I am African-American. We are a sentimental people in the main and we tend to track our own. We are aware of others of colour who cross our spaces. We look around asking: "How did she/he come to be here/there? Is his/her story extraordinary, coincidental or totally banal?"
At 80 years old, my dentist father has been a desegregator all of his adult life, both professionally and domestically. Although raised in Richmond, Virginia, he chose to rear his family up north, first in Boston, then in a Connecticut suburb of New York. When I call him to ask how things are going during the first week of the US Open, he tells me that the Williams sisters are doing fine, as is James Blake, and there are a young boy and girl playing in their first Open who won't get too far this time but are looking mighty good. Unsaid, I know the nature of the report he's going to give; unsaid, he knows what I want to hear: stories about black people coming on to traditional white fields of play and not just holding their own but kicking ass and taking names. Smiles, pride, a fist in the air.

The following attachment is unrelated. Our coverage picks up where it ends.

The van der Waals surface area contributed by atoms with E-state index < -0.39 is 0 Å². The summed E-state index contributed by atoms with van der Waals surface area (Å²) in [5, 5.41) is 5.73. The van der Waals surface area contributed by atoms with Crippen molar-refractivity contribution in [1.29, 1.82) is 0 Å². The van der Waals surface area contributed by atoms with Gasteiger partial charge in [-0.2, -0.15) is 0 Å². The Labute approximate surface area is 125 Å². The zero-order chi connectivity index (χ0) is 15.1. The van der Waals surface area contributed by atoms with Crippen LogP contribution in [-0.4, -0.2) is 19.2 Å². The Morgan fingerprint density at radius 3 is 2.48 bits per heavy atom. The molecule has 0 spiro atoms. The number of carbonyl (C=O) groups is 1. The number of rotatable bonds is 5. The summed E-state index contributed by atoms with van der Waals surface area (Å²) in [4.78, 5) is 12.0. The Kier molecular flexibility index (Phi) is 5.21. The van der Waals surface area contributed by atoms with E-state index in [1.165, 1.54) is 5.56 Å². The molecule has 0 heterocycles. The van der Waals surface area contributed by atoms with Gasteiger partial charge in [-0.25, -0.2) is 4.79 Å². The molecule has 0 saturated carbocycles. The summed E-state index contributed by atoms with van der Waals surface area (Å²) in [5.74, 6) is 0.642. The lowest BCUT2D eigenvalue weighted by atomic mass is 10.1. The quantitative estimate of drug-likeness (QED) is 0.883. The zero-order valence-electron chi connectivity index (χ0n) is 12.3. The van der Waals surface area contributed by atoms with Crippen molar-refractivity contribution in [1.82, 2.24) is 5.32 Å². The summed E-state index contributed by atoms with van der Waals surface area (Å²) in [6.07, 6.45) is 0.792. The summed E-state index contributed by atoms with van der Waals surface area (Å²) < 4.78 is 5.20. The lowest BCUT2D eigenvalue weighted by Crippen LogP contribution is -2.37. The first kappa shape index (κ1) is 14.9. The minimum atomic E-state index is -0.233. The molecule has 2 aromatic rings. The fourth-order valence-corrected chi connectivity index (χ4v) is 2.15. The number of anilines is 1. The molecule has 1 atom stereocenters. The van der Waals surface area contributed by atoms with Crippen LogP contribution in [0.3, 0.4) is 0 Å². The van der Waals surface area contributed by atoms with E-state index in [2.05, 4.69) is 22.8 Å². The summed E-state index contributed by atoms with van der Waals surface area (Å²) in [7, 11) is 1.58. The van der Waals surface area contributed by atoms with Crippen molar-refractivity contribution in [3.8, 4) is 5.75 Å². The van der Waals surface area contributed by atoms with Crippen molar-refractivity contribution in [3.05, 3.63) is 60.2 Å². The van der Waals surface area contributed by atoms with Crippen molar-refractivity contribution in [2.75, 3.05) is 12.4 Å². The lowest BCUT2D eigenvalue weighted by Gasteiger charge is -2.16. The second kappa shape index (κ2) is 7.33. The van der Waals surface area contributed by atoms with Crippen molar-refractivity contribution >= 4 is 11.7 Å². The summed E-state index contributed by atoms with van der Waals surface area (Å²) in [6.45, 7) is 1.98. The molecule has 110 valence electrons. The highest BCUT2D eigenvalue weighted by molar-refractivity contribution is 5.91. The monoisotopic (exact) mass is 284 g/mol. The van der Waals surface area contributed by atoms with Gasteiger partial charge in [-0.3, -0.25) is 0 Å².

So why the viscerally negative reaction, my gut literally roiling with distaste and disappointment, when I look at Condoleezza Rice, the first African-American female to be secretary of state of the world's one remaining superpower?
Monday, December 10, 2007
Candace Allen, in the Guardian: